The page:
So, we must suffer for another four years: the World Cup is not coming home to the nation that invented the game. We all knew in our hearts that England was not going to grab that golden trophy, but for flickering moments in the first match there were signs that our football had entered the modern era. Then it was back to reality: a disjointed and ponderous team dumped out in the starting stages by a country with a population half that of London.
Now there are the inquests, the interrogation of supposed national failure. With tedious predictability, pundits and ex-professionals line up to kick their favourite target: the foreign footballer. Or more precisely, the number of foreigners playing in the Premier League, which they argue squeezes out decent young Englishmen. Former England captain Sol Campbell talked on Radio 4’s Today about English talents being crowded out, echoing concerns voiced earlier by England manager Roy Hodgson and his sidekick Gary Neville.
The fact that there are tentative signs of a flowering of youthful English talent, despite the painful defeat by Uruguay, seems to be ignored. Instead we will no doubt see Greg Dyke, chairman of the Football Association, intensify his efforts to limit the number of non-European Union stars signed by top clubs. “We know that we have a problem,” he declared on Friday.
He should know better: this is populist nonsense that defies economic or historic logic. It is one more dismal echo of the immigration debate infecting our nation, another expression of British jobs for British workers. But even now, approaching two centuries after the landmark Corn Laws debate, we still have people putting forward the self-defeating idea that a sector is strengthened by artificially protecting it from foreign rivals.
To underline this fallacy, take a detour from football to look at the Ethiopian shoe market. Ethiopia is a country with a strong leather industry that opened up markets at the start of this century and saw Chinese imports capture more than 80 per cent of local trade. No wonder, since many indigenous firms were using old-fashioned production methods; one in three of them collapsed and nearly half shrunk in size. But the survivors modernised, innovated and fought back with new plants – and today the leather sector is booming and the country has shoe firms exporting worldwide.
Back to football. Few doubt the flow of 1,527 foreign players into the Premier League has improved top-flight football in Britain, making it arguably the most challenging and certainly the most entertaining among top European leagues. The majority have come from Europe – 169 from France alone – underlining the futility of trying to limit the number of foreign players unless the country pulls out of the EU. Mind you, I doubt Ukip would win many votes by campaigning against Brussels on the basis of sending Eden Hazard back home to Belgium.
We should be proud that 66 players entitled to represent England performed regularly last season in such a competitive environment as the Premier League. No wonder those young stars looked so sharp against Italy having managed to break through into this tough league. It is simply bizarre to believe that the likes of Raheem Sterling and Ross Barkley would be stronger internationals if banned from playing regularly with, and against, the likes of Luis Suarez.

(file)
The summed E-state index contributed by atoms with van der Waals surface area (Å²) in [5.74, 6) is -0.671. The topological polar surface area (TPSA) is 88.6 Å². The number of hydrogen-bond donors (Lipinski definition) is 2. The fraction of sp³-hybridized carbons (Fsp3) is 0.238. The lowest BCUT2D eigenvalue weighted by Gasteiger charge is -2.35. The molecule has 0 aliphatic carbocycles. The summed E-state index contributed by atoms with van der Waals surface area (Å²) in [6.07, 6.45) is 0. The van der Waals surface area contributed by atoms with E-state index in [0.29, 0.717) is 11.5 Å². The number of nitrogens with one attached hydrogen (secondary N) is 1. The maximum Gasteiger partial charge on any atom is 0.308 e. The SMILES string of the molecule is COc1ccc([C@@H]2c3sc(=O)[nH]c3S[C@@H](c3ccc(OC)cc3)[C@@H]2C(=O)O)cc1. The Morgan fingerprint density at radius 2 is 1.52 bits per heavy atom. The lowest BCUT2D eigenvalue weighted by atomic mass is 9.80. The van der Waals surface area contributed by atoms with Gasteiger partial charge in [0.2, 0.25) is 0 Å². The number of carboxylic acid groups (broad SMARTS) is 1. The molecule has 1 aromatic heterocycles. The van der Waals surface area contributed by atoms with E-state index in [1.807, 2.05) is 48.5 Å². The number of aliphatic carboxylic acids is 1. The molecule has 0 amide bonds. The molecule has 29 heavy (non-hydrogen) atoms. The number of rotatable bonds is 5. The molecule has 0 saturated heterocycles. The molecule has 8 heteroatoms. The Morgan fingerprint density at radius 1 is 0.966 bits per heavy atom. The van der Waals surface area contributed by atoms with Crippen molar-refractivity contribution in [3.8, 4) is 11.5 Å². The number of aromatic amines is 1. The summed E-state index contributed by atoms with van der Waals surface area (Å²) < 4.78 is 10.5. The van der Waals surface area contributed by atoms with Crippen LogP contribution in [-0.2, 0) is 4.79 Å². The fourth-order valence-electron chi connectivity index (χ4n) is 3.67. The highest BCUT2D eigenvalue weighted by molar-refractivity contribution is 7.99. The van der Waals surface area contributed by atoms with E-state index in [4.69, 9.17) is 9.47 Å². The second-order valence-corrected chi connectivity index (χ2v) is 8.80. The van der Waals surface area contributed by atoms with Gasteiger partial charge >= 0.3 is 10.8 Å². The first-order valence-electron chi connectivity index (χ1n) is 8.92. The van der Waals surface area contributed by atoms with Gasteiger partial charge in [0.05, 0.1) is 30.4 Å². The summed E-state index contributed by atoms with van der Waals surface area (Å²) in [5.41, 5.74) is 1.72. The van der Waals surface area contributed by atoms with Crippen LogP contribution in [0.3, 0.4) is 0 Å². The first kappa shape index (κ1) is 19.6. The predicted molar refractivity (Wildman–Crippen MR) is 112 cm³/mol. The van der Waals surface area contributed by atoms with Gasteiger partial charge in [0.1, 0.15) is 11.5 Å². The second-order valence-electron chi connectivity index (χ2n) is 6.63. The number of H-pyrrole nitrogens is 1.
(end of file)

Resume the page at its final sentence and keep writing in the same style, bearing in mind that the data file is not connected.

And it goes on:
The Italians, like the Germans, also have high percentages of foreign players in their top leagues although this does not seem to stop either of them doing well at international level. Yet Italy’s coach, Cesare Prandelli, has also complained that this influx is strangling the careers of young players. After their embarrassing flop in Brazil, perhaps Spain should demand more foreign players in La Liga to lift their national game?
Stefan Szymanski and Simon Kuper, who wrote a superb statistics-based book called Soccernomics, point out that the English team has done significantly better in major championships since the inception of the Premier League. This may not be much comfort for fans sitting glumly on their sofas as Suarez hit his second goal against England, but for supporters of my age it is impossible to forget those bleak times when England failed to qualify for the finals. This implies that, despite ceaseless setbacks, foreign competition has had a positive effect on our finest players.
The authors argue that a bigger problem is the failure of parochial English players to travel abroad, which would expose them to alternative styles of football distinct from those high-tempo games that make the Premier League so electrifying. Look how many players in teams such as Brazil and Uruguay play in foreign countries, after all. “It’s not inconceivable England could win a World Cup with no English players playing in England,” said Szymanski.
There are many other issues. Anyone who has witnessed youth football in this country knows that too many coaches have a depressing fixation on size and strength over skill, alongside a determination to win at all costs rather than encourage the best talent. The boring long-ball game remains entrenched; indeed, Dyke’s own organisation is guilty of still promoting people with antediluvian attitudes at junior levels. As the astute Arsene Wenger says, the core problem is poor youth coaching producing players lacking basic skills.
The Premier League is the most potent instrument of soft power our nation possesses. Instead of seeking to diminish it after defeats by two better teams with higher world rankings than England, the people in charge and the professionals who earned so much money from its success should tackle obvious shortcomings that have long dogged the game. Instead, like so many other parts of society, they blame the foreigners.